HAPPY BIRTHDAY DADDY!
Look at these lovely gifts that I have bought for you: JAMES BOND! AND CARS!
Now you can buy all the rest for ME!
Humph: Daddy seems more excited by finding this gold “Battles in Time” card
It’s only some daft woman who’s stared into the heart of the TARDIS!
Meanwhile, Sir Mr the Merciless showed no FEAR today – spot the daytime TV link – facing Mr Andrew "Ice Warrior" Rawnsley in MORTAL COMBAT. Not the computer game.
Mr Sir M has been taking my advice!
On Iraq, he said we need STRATEGY in order to withdraw with honour, and that we SHOULD meet our moral obligations to the people, but through DIPLOMACY and the UNITED NATIONS. Just like I did!
On Lord Blairimort, he said it was time he was GONE! Just like I did.
Now, if only I can get him to take my advice on STICKY BUNS!
Meanwhile, Daddy has been listening to more Doctor Who on the Digital Radio 7. Mr Barnaby Edwards is in one of the BBC's "do you do digital" adverts for that, I mention just in passing!
Daddy can tell you about it while I go and read
my his magazine!
Listening afterwards to the "Doctor Who Confidential"… sorry, that should be "Beyond the Vortex", Totally Different – sorry, not "Totally…", either, er… listening to the "making of", Big Finish associate producer Barnaby Edwards was telling us how this was the "high octane" one.
Hmmm. Bit less "high octane" bit more "lo cal" I'm afraid Barney.
For a story about terror, there really weren't so many actual scares in it. Apart from the predictable (but satisfying) pre-title sequence, there were few if any moments that were unnerving or disturbing at all.
Most of the characters seemed to spend their time getting irked, rather than frightened out of their wits, whether it's Lucie annoyed that the Doctor can't park, Farl the non-copyright alien infuriated by the semi-racist gossip, or the Doctor just generally fed up.
The setting is an adventure park for thrill seeking adrenaline junkies (no: "drennies" is not successful fake slang) on Phobos, the second moon of Mars. It must have sounded like a great idea inside writer Eddie Robson's head. But, I suspect that the excitement of throwing yourself into a white water flume or bungee jumping "the wormhole" comes from actually doing it, not from hearing someone try to describe it by making whooping noises in a South London recording studio. Big Finish have always had this problem: using a great deal of sound to try and substitute for the lack of visuals, and it never works.
There was some enjoyment to be had when the seeming thinness of the plot is revealed to be covering something a little more substantial. I would say I enjoyed that the superficial plot was somewhat "Scooby Doo" (good lord, the "monsters" haunting the theme park are really robots and it's all being faked by, essentially, the kindly caretaker…) except that Robson has Lucie declaim the old "you meddling kids" line and, really, we had in fact got the message already by that point.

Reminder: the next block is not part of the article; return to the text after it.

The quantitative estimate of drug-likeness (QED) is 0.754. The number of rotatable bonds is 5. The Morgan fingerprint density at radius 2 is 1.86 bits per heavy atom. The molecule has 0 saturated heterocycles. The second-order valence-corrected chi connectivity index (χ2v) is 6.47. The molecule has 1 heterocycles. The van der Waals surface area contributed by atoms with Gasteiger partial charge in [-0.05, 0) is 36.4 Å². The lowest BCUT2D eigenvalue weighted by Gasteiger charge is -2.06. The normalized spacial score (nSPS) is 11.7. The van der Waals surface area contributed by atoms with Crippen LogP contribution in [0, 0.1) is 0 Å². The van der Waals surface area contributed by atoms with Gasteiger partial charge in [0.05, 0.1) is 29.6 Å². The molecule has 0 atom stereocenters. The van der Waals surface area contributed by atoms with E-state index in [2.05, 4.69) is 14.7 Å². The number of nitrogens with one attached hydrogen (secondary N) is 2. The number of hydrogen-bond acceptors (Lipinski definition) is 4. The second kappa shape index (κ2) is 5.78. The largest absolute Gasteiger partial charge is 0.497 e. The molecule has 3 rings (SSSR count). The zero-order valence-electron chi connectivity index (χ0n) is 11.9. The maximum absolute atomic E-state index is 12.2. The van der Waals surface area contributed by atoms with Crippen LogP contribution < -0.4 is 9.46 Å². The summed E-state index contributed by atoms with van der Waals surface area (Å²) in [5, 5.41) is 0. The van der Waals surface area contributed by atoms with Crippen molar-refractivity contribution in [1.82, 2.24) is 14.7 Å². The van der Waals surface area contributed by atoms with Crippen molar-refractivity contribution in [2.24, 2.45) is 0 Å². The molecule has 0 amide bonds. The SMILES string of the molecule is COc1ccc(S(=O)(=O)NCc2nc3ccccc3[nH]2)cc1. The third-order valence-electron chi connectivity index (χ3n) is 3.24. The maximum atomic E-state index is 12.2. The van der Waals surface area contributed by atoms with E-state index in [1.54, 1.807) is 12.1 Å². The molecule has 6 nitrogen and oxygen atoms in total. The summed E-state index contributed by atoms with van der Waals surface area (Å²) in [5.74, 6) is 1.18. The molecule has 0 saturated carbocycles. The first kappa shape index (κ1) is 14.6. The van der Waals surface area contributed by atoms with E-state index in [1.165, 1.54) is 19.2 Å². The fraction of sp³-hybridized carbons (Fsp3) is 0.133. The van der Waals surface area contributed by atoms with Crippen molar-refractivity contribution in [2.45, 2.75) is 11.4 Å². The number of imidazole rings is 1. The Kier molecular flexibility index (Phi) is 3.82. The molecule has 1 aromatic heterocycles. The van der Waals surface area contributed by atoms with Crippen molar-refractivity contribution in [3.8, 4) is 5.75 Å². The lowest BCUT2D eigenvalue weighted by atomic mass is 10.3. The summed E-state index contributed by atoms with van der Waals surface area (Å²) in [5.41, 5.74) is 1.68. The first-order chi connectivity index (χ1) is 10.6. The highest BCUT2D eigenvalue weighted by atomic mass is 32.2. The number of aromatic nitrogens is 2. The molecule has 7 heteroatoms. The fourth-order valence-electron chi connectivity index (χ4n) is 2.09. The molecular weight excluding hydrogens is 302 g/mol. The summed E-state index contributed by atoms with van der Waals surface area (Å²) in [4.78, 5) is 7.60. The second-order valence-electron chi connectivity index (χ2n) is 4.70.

Timothy West and Nerys Hughes both get to underplay charmingly, and there is a rather sweet gay romance subplot (well, one of them is gay, anyway). The parallel inter-species marriage breakdown/coming back together though is rather heavy handed.
On the other hand, oh dear it all turns out to be another "terrible thing from another universe", and guess what, it eats fear. Ho, very been there before, hum. And, in confusing twist, fear also kills it – it needs to be thrill-seeking fear, euphoric excitement that the beastie feeds on; full on terror is poison.
Well pardon me but how the hell did that evolve?
It is interesting to hear the Doctor dwell on some of the fears that he contains – fears of the past and the future (and if you wonder what that could refer to, just listen to that Dalek choir rising). But there isn't enough of this to build the story around. The Doctor talking about "ooh, these fears that I've got" would work if fear had been developed as a theme throughout. Instead it comes across less as a theme of the play, more just a plot device to wrap it up, more talking about the idea of fear and less about the experience of it.
And, although it might be trivial in comparison with the big picture, everyone – and yes, that includes the Doctor – seems to forget that the attempts to scare people off have escalated to the odd little murder. The presence of a bigger monster does not – or should not – excuse these killings. The "kindly caretaker" is actually a deranged serial killer and needs locking up, not leaving in charge to explain to the authorities that it was all down to an extra-dimensional deity.
Actually, that might just be the thing to get him locked up!
So, in spite of some nice production and quality acting, it all just felt a bit going through the motions.
Next time… will we finally get some answers about Lucie Miller? Will they reveal what the mysterious Headhunter is after? Believe what you like, there'll be "No More Lies".